If the Australian Government, the Opposition, the MSM and the common people cannot learn from events now playing out across Europe and the USA, namely that money itself is worthless, that it is only a means to an end, then our lives and those of our children will not improve.
We need to understand that our responsibilities are to ourselves, not to later generations. What we do here, today, to improve our way of life, will determine the foundations upon which the next generation will build a future for their lives, in their time. We will be judged by them on what we do, not on what we don’t do.
Today we take for granted things like television, motor cars, dishwashers, computers and the technologies that brought them into being. But these innovations were begun by earlier generations.
Our forefathers and mothers built the roads, the bridges, the ports, the hospitals, the transport infrastructure, the household necessities and whatever else was needed to get the country moving and to keep it moving.
They did that for themselves and they paid for it themselves. In doing so, they passed onto us a foundation upon which we could expand and develop further with new innovations, newer technologies. This we are doing for ourselves and which we will pay for, ourselves.
Each generation develops its own technologies and pays for its own way of living for its own benefit.
The technologies we have developed today serve us as we continue to build a better Australia. The next generation will do the same to better their lives. They will pay for it and give generations after them a new foundation to continue that process.
What this means economically, is that we need to continue that process, to provide our people with employment today, to raise our own standard of living today, create new infrastructure for ourselves today and in the process, lay a foundation that will ensure a prosperous future. In doing so, we enable the next generation to do the same.
That doesn’t happen when we engage in austerity measures that restrict the flow of money that put people out of work that inhibit educational opportunities, reduce health services and waste billions on regressive immigration policies.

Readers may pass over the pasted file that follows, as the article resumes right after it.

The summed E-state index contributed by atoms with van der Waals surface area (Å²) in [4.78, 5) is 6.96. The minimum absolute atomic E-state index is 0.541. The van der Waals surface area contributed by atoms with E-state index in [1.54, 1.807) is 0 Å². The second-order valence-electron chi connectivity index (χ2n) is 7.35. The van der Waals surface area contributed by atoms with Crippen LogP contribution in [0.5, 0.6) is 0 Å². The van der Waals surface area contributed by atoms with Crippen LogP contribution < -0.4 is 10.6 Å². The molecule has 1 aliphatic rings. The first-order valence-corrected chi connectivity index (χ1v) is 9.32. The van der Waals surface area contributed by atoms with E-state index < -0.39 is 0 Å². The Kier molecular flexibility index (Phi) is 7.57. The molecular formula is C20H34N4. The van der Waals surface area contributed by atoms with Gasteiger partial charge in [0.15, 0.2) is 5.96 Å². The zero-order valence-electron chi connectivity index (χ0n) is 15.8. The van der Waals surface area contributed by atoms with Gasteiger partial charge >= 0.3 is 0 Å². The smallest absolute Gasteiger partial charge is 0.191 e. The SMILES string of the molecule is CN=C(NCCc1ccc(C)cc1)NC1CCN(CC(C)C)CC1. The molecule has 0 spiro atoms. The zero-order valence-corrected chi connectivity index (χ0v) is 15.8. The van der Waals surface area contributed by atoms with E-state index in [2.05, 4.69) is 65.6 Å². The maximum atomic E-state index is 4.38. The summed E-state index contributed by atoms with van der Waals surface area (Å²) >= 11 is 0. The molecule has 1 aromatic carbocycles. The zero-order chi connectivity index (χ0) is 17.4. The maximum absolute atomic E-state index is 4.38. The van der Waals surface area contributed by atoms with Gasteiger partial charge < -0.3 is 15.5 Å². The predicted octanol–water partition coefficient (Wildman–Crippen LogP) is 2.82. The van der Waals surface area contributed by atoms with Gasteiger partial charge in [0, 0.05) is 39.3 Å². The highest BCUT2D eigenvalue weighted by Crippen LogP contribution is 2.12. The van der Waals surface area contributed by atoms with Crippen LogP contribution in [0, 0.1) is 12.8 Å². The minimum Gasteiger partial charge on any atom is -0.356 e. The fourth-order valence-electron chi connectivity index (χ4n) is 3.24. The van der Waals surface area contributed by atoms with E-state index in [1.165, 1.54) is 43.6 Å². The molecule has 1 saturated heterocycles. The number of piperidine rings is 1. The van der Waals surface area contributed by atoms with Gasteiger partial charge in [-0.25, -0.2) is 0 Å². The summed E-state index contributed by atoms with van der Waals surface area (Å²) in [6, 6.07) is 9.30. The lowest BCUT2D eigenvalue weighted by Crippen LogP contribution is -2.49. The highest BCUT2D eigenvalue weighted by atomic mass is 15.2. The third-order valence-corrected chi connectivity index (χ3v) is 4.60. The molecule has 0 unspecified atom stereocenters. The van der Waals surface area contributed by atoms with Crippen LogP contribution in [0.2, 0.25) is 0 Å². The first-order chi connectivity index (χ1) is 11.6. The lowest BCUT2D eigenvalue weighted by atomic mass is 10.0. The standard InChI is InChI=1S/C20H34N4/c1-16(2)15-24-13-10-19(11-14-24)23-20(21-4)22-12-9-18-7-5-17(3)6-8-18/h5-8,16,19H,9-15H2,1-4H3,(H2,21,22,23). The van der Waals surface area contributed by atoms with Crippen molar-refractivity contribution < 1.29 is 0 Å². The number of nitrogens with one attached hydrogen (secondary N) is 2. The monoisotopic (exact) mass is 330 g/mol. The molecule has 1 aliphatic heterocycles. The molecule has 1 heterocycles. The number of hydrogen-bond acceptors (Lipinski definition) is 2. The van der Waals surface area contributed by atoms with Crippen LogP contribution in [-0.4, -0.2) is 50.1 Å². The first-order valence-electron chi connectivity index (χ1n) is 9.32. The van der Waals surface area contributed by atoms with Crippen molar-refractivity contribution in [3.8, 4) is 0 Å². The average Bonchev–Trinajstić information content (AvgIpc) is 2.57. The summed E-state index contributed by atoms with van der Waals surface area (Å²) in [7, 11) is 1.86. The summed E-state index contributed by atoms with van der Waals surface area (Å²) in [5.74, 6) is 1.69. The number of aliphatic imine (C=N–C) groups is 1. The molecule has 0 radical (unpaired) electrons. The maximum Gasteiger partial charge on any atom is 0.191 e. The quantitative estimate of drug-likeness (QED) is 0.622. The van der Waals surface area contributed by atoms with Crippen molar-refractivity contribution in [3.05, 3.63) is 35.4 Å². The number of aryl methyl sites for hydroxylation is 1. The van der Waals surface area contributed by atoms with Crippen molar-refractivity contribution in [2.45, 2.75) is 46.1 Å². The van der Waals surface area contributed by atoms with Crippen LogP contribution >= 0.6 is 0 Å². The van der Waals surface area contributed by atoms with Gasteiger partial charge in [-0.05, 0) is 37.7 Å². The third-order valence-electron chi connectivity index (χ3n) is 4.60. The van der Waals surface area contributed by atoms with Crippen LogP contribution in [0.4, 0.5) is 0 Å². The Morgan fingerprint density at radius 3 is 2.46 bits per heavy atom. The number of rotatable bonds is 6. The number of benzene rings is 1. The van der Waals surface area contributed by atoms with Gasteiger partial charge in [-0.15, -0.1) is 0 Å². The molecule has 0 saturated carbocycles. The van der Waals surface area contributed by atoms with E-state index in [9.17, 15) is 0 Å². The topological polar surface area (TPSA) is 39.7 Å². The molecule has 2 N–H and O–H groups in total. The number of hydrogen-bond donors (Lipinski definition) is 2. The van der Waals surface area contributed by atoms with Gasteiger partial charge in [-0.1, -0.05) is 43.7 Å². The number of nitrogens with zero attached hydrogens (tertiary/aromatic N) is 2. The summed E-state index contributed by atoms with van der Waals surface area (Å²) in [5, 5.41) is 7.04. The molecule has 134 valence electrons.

2016 U.S. Presidential candidate, Bernie Sanders stated recently that The American Society of Civil Engineers estimates that it would cost $3.6 trillion to bring America’s infrastructure to a state of good repair. Spending $1 trillion would create about 13 million new jobs. The choice is clear. “Let’s rebuild America and create jobs here,” he said.
Creating money without incurring debt and using that money to build infrastructure, to create jobs, to increase the money flow, to create and build wealth. Restricting the money flow by austerity such as the Abbott government is doing is counter-productive; it is foolish.
This is what the European Commission has been forced to acknowledge in its treatment of Greece. It wasn’t the Greek people who got their country into this mess. It was the German banks, the International Monetary Fund, the European Commission and the previous corrupt Greek government. It was “those that lent the money, those that fudged the figures and those who have moved their money into offshore accounts”.
You can read at you leisure, here, where the real blame lies for the current level of Greek debt.
Greek austerity measures have not worked. By contrast, in 2009, in the wake of the GFC the Obama administration in the U.S. embarked upon a program of quantitative easing (creating money), that has worked well enough to get people back to work and the economy moving again, albeit somewhat shakily, but with no sign of inflation.
Australia did this also in 2008 under the Rudd Labor government and avoided a recession; a point that the present government finds difficult to grasp.
IMF managing director, Christine Legard acknowledged in a frank admission recently, that austerity had failed in Greece and the number one priority was to get people back to work.
The IMF itself has now acknowledged this in its own research studies that found, “If the income share of the top 20 per cent increases by 1 percentage point, GDP growth is 0.08 percentage points lower in the following five years, suggesting that the benefits do not “trickle down” to the rest of us. By contrast, if the income share going to the poor (the bottom 20 per cent) increases by 1 percentage point, GDP growth is 0.38 percentage points higher in the following five years.”
There is a clear message here for the present Australian Government, but I doubt they will pay any attention to it. The Abbott Government has neither the skill nor the will to get Australians back to work. It serves a different master. It is no different from the European bankers who want to broaden inequality, or the American super rich who hate Obama with a passion.
The Greek referendum has forced the EU commission and the IMF to face their Rubicon. What they do now will decide the fate of Greece, the Euro and the European Union. What lessons the rest of us learn will determine the economic future for Australia and the world for this and the generation to follow.